• You have the freedom to sell your art any way you want. You are not constrained by the strict rules and guidelines of other sites.

There Are More Ways to Make Money

Photo by Tracy O

Photo by Tracy O

Let’s face it, the best way to continue making the art you love is by having multiple streams of income. Here are some additional ways you can make money from your own website:

  • You can work with others. When you are selling on another site, everyone is competing for the same attention. Having your own website makes it much easier to work with other artists, collaborate on different works, or send each other potential customers because you aren’t competing for the same customers.
  • You can create packages or bundled deals. When you are selling on other sites, your options are pretty limited. You can create one item or a group of items, but you can’t create custom deals. If you have your own site, you can test selling your items in different ways.
  • You can have discounts and sales. If you think discounts or coupons can entice customers to buy, you can set them up yourself. You can test different selling strategies and see what works for you.
  • You can up-sell items. If you have items in different sizes or at different price points, you can easily promote them on your site. You have the ability to advertise your own art to sell higher priced items.

You Can Track Everything

This one may be a little advanced, but the amount of information you can gain from analyzing your website data is invaluable. I wouldn’t worry too much about this until you are getting a decent amount of business, but here are some valuable tools that you can make use of:

  • Google AnalyticsGoogle Analytics will tell you almost everything you need to know about people who are visiting your website. You can see which websites they came from, what the top pages on your site are, where your visitors live, among hundreds of other things, and you can get all of this information for free.
  • Google Webmaster ToolsGoogle Webmaster Tools is another valuable free tool from Google. It will tell you which keywords you are ranking for, the number of clicks to your site from that keyword, and the average search position. You can also see the number times another site links to yours, and the number of pages Google has indexed.

There are many tools you can implement on your website, from testing different layouts to seeing where a person’s mouse hovers as they browse a page, but I’ll go over those another day.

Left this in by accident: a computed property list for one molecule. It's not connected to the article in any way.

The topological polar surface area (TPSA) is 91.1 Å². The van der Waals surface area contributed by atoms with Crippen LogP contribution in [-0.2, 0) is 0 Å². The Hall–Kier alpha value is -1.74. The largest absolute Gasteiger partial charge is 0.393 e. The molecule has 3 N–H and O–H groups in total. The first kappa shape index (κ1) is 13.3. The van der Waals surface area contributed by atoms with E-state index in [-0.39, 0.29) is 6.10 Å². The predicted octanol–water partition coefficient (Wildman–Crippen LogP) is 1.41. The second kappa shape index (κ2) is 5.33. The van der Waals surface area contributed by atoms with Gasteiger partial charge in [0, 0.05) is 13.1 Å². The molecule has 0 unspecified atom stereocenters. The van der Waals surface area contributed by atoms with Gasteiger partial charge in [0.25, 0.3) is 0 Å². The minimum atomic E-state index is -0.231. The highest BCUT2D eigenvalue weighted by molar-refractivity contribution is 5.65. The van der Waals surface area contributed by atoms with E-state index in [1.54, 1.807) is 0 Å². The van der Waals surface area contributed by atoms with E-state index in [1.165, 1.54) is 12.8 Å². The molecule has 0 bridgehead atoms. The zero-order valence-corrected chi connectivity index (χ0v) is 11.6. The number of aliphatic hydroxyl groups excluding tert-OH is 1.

Conclusion

If you’ve been wondering whether it’s worth it to create your own website for your art, the resounding answer is YES. Do you feel like you’ve hit a ceiling for how much you can sell on other websites? Do you feel limited in what you can and can’t do? Do you feel like your listing is getting no love no matter what you do? The solution is building your own website. Building your own website puts you in complete control of your art and your message, it helps you build a recognizable brand for yourself, you can customize the entire experience, and it’s all about you. If you’ve ever felt the need to create a website, now is the time!

My challenge to you is to think of all the ways you can use a website to sell your art. I can only give you so much information about why you should, but ultimately, the decision is up to.

Do you know of any other artists who are on the fence about creating their own website? Share this article with them so they can take control of selling their own art too.

If you enjoyed this article, please sign up for my free marketing tips below. Future articles will include blogging, creating newsletters, tools for tracking your user interactions, what makes a good post, article headlines,  site designs that work, and much more. I also plan to explore social media and SEO for those who are ready. Stay tuned, and don’t forget to leave a comment below, I would love to hear how this information has helped you.

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6 Comments

  1. Hi,

    Do you help artists set up their own website?

  2. Thanks for posting the article. I think it provided a lot of information that was very useful to me. Here’s where I’m at: I have a website (and some listings on Etsy as well) and a clear and identifiable brand and style. Now I’d like to drive more traffic to my site, and turn more visitors into buyers. That’s the part I’m struggling with.

  3. I’ve learn a few excellent stuff here. Certainly worth bookmarking for revisiting.